I think that I understand how 〜ていく and 〜てくる affect the meanings of verbs thanks to posts like this. However, I have trouble understanding why one might use these suffixes when the change in meaning seems extremely subtle.

For example:



Do these essentially mean the same thing? In the second sentence, is 〜てきて just for emphasis?

  • FWIW, you can also say "帰っていく", so there's a distinction here. With "彼が帰っていく", you now that the guy 彼 is in the same place that the speaker, and goes back his home, effectively getting away from the speaker. With "帰ってくる", you know the guy 彼 is NOT in the same place than the speaker, and he is coming back home where the speaker is, effectively getting closer to the speaker. With "帰る" you don't have any information on the relative locations of the speaker and 彼. – jarmanso7 May 17 '20 at 21:09
  • 1
    I posted my thoughts as a comment because I don't think they answer your question. I also believe that the difference is very subtle if not redundant, i.e. if I am at home and you already know I am at home when talking to you, it feels redundant to say "帰ってきて" to you. Does it add a nuance that "I'll be here when you arrive"? I really don't know, let's wait for the experts to speak. – jarmanso7 May 17 '20 at 21:14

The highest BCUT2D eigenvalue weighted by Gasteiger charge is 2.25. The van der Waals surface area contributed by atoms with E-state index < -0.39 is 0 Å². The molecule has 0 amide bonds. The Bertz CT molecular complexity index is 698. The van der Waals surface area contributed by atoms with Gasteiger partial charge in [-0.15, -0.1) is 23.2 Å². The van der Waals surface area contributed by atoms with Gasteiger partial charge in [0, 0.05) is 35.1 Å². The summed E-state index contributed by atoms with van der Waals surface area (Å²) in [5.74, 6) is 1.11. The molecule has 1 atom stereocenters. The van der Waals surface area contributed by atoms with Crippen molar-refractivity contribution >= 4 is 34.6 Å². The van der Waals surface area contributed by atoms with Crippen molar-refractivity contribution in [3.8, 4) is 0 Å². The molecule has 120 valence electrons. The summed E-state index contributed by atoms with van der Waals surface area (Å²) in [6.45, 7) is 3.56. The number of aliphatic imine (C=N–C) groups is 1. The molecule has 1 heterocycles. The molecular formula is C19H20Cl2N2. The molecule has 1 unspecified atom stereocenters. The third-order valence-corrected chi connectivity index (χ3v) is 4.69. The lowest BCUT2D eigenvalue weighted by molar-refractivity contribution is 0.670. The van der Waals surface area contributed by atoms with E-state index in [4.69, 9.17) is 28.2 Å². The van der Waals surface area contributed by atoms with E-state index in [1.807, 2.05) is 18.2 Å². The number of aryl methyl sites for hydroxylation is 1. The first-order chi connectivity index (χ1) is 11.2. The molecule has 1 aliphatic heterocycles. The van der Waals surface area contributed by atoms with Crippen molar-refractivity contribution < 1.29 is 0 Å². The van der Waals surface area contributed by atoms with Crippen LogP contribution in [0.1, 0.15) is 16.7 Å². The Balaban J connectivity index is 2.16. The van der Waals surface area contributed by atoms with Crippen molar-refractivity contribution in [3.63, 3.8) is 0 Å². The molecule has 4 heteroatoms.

1. すぐ帰ってね。
  2. すぐ帰ってきてね。

They are essentially the same 'go home immediately' and could be used in this way, too.

  • (for 1) When you want someone to 'go to his home immediately' but not to your home.
  • (for 2) When you want your family to go back to your home as soon as they can.

〜してね/ください doesn't specify who needs the action.
〜してきてね the speaker demands it.

お豆腐を買ってね Buy Tofu.
お豆腐を買ってきてね Buy Tofu and bring it to me.
宿題をしてください Do your homework.
宿題をしてきてください Please do your homework at home. Not here.